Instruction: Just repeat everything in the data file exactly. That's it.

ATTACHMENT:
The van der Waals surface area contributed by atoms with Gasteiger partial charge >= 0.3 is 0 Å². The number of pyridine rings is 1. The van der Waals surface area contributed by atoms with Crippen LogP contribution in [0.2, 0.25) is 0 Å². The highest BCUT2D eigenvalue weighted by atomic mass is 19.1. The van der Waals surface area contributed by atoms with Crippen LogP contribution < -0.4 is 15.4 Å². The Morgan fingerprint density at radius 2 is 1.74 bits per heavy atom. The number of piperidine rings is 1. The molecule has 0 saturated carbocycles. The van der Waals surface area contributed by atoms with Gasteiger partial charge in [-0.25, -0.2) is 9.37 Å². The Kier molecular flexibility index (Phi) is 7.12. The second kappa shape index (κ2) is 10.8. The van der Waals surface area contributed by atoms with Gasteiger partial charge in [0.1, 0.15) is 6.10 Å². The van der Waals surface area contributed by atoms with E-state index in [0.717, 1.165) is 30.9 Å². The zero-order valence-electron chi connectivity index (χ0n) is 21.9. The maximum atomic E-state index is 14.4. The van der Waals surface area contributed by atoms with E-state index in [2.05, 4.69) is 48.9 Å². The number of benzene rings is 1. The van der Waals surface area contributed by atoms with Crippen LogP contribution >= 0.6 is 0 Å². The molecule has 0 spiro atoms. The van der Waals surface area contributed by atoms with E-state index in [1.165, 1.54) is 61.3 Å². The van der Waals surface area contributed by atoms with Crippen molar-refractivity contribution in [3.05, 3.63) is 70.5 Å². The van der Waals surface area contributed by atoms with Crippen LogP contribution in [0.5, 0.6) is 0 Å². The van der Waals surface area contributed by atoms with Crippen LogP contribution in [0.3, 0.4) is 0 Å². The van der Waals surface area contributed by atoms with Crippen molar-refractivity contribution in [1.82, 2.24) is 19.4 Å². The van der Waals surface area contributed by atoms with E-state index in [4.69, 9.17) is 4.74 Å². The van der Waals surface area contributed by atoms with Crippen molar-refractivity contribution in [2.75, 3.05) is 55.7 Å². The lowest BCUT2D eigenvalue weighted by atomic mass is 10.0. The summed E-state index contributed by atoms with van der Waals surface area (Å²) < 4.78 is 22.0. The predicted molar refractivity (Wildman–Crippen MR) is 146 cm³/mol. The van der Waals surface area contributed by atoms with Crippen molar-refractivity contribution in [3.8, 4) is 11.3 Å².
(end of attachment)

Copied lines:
The van der Waals surface area contributed by atoms with Gasteiger partial charge >= 0.3 is 0 Å². The number of pyridine rings is 1. The van der Waals surface area contributed by atoms with Crippen LogP contribution in [0.2, 0.25) is 0 Å². The highest BCUT2D eigenvalue weighted by atomic mass is 19.1. The van der Waals surface area contributed by atoms with Crippen LogP contribution < -0.4 is 15.4 Å². The Morgan fingerprint density at radius 2 is 1.74 bits per heavy atom. The number of piperidine rings is 1. The molecule has 0 saturated carbocycles. The van der Waals surface area contributed by atoms with Gasteiger partial charge in [-0.25, -0.2) is 9.37 Å². The Kier molecular flexibility index (Phi) is 7.12. The second kappa shape index (κ2) is 10.8. The van der Waals surface area contributed by atoms with Gasteiger partial charge in [0.1, 0.15) is 6.10 Å². The van der Waals surface area contributed by atoms with E-state index in [0.717, 1.165) is 30.9 Å². The zero-order valence-electron chi connectivity index (χ0n) is 21.9. The maximum atomic E-state index is 14.4. The van der Waals surface area contributed by atoms with E-state index in [2.05, 4.69) is 48.9 Å². The number of benzene rings is 1. The van der Waals surface area contributed by atoms with Crippen LogP contribution >= 0.6 is 0 Å². The molecule has 0 spiro atoms. The van der Waals surface area contributed by atoms with E-state index in [1.165, 1.54) is 61.3 Å². The van der Waals surface area contributed by atoms with Crippen molar-refractivity contribution in [3.05, 3.63) is 70.5 Å². The van der Waals surface area contributed by atoms with Crippen LogP contribution in [0.5, 0.6) is 0 Å². The van der Waals surface area contributed by atoms with Crippen LogP contribution in [0.3, 0.4) is 0 Å². The van der Waals surface area contributed by atoms with Crippen molar-refractivity contribution in [1.82, 2.24) is 19.4 Å². The van der Waals surface area contributed by atoms with E-state index in [4.69, 9.17) is 4.74 Å². The van der Waals surface area contributed by atoms with Crippen molar-refractivity contribution in [2.75, 3.05) is 55.7 Å². The lowest BCUT2D eigenvalue weighted by atomic mass is 10.0. The summed E-state index contributed by atoms with van der Waals surface area (Å²) < 4.78 is 22.0. The predicted molar refractivity (Wildman–Crippen MR) is 146 cm³/mol. The van der Waals surface area contributed by atoms with Crippen molar-refractivity contribution in [3.8, 4) is 11.3 Å².